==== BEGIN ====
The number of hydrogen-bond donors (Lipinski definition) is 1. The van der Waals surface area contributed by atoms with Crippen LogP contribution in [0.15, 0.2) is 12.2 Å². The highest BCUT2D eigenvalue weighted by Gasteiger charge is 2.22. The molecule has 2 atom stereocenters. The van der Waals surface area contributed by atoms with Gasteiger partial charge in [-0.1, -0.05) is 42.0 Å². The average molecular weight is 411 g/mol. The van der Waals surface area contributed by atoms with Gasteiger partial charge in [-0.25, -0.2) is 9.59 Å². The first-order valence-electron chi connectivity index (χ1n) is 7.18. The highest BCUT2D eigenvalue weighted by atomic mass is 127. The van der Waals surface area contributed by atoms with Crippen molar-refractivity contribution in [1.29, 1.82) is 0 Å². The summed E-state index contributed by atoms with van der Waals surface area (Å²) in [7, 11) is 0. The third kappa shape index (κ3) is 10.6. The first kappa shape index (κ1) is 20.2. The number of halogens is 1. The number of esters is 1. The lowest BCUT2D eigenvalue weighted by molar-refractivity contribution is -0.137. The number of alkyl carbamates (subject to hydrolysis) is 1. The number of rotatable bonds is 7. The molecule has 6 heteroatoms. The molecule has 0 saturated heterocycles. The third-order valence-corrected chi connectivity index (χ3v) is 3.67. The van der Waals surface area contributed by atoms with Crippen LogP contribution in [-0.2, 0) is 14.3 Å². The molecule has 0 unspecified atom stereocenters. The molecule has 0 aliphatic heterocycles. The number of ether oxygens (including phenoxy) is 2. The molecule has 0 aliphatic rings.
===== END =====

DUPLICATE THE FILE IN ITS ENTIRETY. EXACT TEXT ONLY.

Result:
The number of hydrogen-bond donors (Lipinski definition) is 1. The van der Waals surface area contributed by atoms with Crippen LogP contribution in [0.15, 0.2) is 12.2 Å². The highest BCUT2D eigenvalue weighted by Gasteiger charge is 2.22. The molecule has 2 atom stereocenters. The van der Waals surface area contributed by atoms with Gasteiger partial charge in [-0.1, -0.05) is 42.0 Å². The average molecular weight is 411 g/mol. The van der Waals surface area contributed by atoms with Gasteiger partial charge in [-0.25, -0.2) is 9.59 Å². The first-order valence-electron chi connectivity index (χ1n) is 7.18. The highest BCUT2D eigenvalue weighted by atomic mass is 127. The van der Waals surface area contributed by atoms with Crippen molar-refractivity contribution in [1.29, 1.82) is 0 Å². The summed E-state index contributed by atoms with van der Waals surface area (Å²) in [7, 11) is 0. The third kappa shape index (κ3) is 10.6. The first kappa shape index (κ1) is 20.2. The number of halogens is 1. The number of esters is 1. The lowest BCUT2D eigenvalue weighted by molar-refractivity contribution is -0.137. The number of alkyl carbamates (subject to hydrolysis) is 1. The number of rotatable bonds is 7. The molecule has 6 heteroatoms. The molecule has 0 saturated heterocycles. The third-order valence-corrected chi connectivity index (χ3v) is 3.67. The van der Waals surface area contributed by atoms with Crippen LogP contribution in [-0.2, 0) is 14.3 Å². The molecule has 0 unspecified atom stereocenters. The molecule has 0 aliphatic heterocycles. The number of ether oxygens (including phenoxy) is 2. The molecule has 0 aliphatic rings.